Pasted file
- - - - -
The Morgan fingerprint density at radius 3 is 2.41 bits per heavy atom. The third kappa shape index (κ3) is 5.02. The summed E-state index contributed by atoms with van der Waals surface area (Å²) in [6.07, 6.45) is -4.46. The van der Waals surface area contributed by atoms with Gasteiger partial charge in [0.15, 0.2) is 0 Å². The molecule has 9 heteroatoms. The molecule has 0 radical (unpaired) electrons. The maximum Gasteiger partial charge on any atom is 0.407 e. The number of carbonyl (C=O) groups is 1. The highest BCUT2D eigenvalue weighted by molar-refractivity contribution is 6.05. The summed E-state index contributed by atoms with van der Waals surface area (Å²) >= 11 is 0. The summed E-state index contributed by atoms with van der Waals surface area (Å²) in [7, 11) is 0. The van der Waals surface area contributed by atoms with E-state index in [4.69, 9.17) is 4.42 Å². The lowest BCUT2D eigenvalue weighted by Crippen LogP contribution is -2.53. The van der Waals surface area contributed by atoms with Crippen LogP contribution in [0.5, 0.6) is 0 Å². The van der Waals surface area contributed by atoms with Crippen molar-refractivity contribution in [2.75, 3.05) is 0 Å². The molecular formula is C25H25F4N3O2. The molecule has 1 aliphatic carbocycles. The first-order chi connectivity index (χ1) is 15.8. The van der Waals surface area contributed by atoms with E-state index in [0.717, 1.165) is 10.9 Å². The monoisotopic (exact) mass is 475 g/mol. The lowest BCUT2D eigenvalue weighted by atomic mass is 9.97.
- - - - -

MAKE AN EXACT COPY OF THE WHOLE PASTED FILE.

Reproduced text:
The Morgan fingerprint density at radius 3 is 2.41 bits per heavy atom. The third kappa shape index (κ3) is 5.02. The summed E-state index contributed by atoms with van der Waals surface area (Å²) in [6.07, 6.45) is -4.46. The van der Waals surface area contributed by atoms with Gasteiger partial charge in [0.15, 0.2) is 0 Å². The molecule has 9 heteroatoms. The molecule has 0 radical (unpaired) electrons. The maximum Gasteiger partial charge on any atom is 0.407 e. The number of carbonyl (C=O) groups is 1. The highest BCUT2D eigenvalue weighted by molar-refractivity contribution is 6.05. The summed E-state index contributed by atoms with van der Waals surface area (Å²) >= 11 is 0. The summed E-state index contributed by atoms with van der Waals surface area (Å²) in [7, 11) is 0. The van der Waals surface area contributed by atoms with E-state index in [4.69, 9.17) is 4.42 Å². The lowest BCUT2D eigenvalue weighted by Crippen LogP contribution is -2.53. The van der Waals surface area contributed by atoms with Crippen LogP contribution in [0.5, 0.6) is 0 Å². The van der Waals surface area contributed by atoms with Crippen molar-refractivity contribution in [2.75, 3.05) is 0 Å². The molecular formula is C25H25F4N3O2. The molecule has 1 aliphatic carbocycles. The first-order chi connectivity index (χ1) is 15.8. The van der Waals surface area contributed by atoms with E-state index in [0.717, 1.165) is 10.9 Å². The monoisotopic (exact) mass is 475 g/mol. The lowest BCUT2D eigenvalue weighted by atomic mass is 9.97.